On an August afternoon in 2008, Dante Valdez Jiminez was giving a teacher training class in an elementary school in Madera, a small town in the northern Mexican state of Chihuahua. But before he got through his lecture, he was interrupted by a group of 30 men, some of them armed.
In the minutes that followed, Valdez was savagely beaten in front of his students. While they beat him, his attackers yelled that he should keep his nose out of other people's business. Valdez was lucky to escape with his life.
Five days later, Amnesty International put out an alert expressing concern for the safety of Valdez, as well as members of a nearby community. The attack was political: Valdez is known for his work against Minefinders, a Vancouver-based company that operates an open-pit gold mine near Madera. Amnesty indicated that among the attackers were employees of the mining company.
“There isn’t a single authority in any of the three levels of government that is looking out for the people who are displaced, for people who have been mistreated or beaten,” said Valdez, his voice quiet and low. He pointed out that there was a classroom full of witnesses to the incident, but there was never an investigation.
The attack on Valdez wasn’t an isolated event, but a brazen reminder of the repression meted out to those who organized against Minefinders, which began operating in Mexico in 1994 on the heels of the North American Free Trade Agreement. The company started construction on a low-grade, cyanide-leaching gold and silver mine near Madera in 2007.
Madera, which means “wood” in Spanish, is situated high in the Sierra Madre mountain range and possesses the rugged air of a logging town. But the area is anything but tranquil: throughout the Sierra Madre, the Sinaloa Cartel, Mexico's most powerful drug cartel, is said to be battling with La Linea, the armed wing of the Juarez Cartel.
According to the official story, at stake are trafficking routes, as well as vast fields where marijuana and opium poppies are cultivated by peasant and Indigenous farmers.
The war in Mexico, often called a “war on drugs,” launched in late 2006, resulted in increased violence and militarization that has spread to municipalities and rural areas all over the country. The northern state of Chihuahua has been particularly hard hit. Since 2008, more than 9,000 people have been murdered in the city of Juarez alone, and massacres against unarmed civilians have taken place across the state.
But in some areas, like Madera, it appears the militarization that’s taken place on the pretext of the drug war has worked in favour of the extractive industries.
Before construction of the Minefinders mine could begin, the historic town of Dolores was relocated to make way for the project, affecting more than 60 families. Locals were not ardently anti-mining, but many felt that Ejido Huizopa, the body which represents communal landholders in the area, was not getting a fair shake.
By 2008, as construction gave way to gold production, tensions between the company and members of Ejido reached a breaking point. That May, after coming to a majority decision in an assembly, members of the Ejido erected a blockade at the mine access route, demanding meaningful negotiations and a better agreement with the company. People working for the mining company were prevented from passing, but soldiers were allowed through the barricades.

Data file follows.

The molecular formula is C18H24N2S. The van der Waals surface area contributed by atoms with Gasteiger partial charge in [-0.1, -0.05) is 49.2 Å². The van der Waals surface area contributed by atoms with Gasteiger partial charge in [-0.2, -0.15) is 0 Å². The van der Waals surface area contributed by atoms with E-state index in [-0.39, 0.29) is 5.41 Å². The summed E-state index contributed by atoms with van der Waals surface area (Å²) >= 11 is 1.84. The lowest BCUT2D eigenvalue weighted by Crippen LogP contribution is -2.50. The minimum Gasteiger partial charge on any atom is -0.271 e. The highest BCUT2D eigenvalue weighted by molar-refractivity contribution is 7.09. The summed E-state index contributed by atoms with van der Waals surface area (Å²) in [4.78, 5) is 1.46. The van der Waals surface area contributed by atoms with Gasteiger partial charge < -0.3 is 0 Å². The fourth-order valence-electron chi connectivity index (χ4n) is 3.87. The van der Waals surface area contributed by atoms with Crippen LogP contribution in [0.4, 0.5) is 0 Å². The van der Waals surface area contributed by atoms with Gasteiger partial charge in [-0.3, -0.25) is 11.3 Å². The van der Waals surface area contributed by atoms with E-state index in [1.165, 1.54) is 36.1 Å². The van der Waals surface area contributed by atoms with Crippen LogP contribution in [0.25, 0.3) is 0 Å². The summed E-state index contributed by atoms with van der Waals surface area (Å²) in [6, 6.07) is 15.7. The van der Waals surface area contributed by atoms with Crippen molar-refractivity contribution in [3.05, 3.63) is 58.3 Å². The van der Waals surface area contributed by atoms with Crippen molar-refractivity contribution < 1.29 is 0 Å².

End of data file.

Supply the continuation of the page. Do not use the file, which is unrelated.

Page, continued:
Minefinders soon found a way around the protesters, one which didn’t involve sitting at a negotiating table.
“At the blockade, there was always, permanently, soldiers travelling in the company trucks, dressed like civilians, [and] as many as eight company trucks watching the demonstrations, the blockade,” said Valdez. Not only were blockaders intimidated by the presence of soldiers, but the company continued to access the mine, passing through the blockade because they had soldiers in their trucks.
During and immediately following an attack by armed commandos that year on civilians in Creel, a neighbouring village, soldiers and police maintained a continuous presence at the blockade.
“There was an attack on the community of Creel, and 14 people were killed,” explained David de la Rosa, an environmentalist and peasant organizer based in Madera. “The authorities took three days to get to Creel, and the army was here accompanying a peaceful blockade, backing up a company, just two hours away from where this took place.”
The blockade lasted one year and five months, during which time residents say Minefinders co-opted members of Ejido Huizopa through financial incentives and intimidation.
“When the mining company saw that we had a majority of [communal land owners] supporting us, they began to manipulate in a certain way, using the same people from the Ejido to manipulate other companeros, to ensure that we didn’t have a majority in decision-making,” said Luis Pena Amaya, a member of Ejido Huizopa who helped organize the blockade.
As on the blockades, the militarization of the region factored into Minefinders’ ability to win support for their open-pit mine.
“The Federal Police had a presence and intimidated people on many occasions. In the decisive assembly, they took control and surrounded the inside of the salon where we held our assembly,” said Pena Amaya. The intrusion of police into communal decision-making is unconstitutional in Mexico. “When things turned against the other group, which was the group preferred by the mining company, [Federal Police] intervened to ensure that we didn’t exercise our rights.”
Eventually, the Ejido signed an agreement with Minefinders, but problems remain. Last year, a tear in the liner of a heap leach pad, which has yet to be fully repaired, caused leakage of contaminants near the mine site. Environmentalists and human rights organizations in the area confirmed that they fear traveling to the mine site, because the road to the mine is under the control of organized crime groups.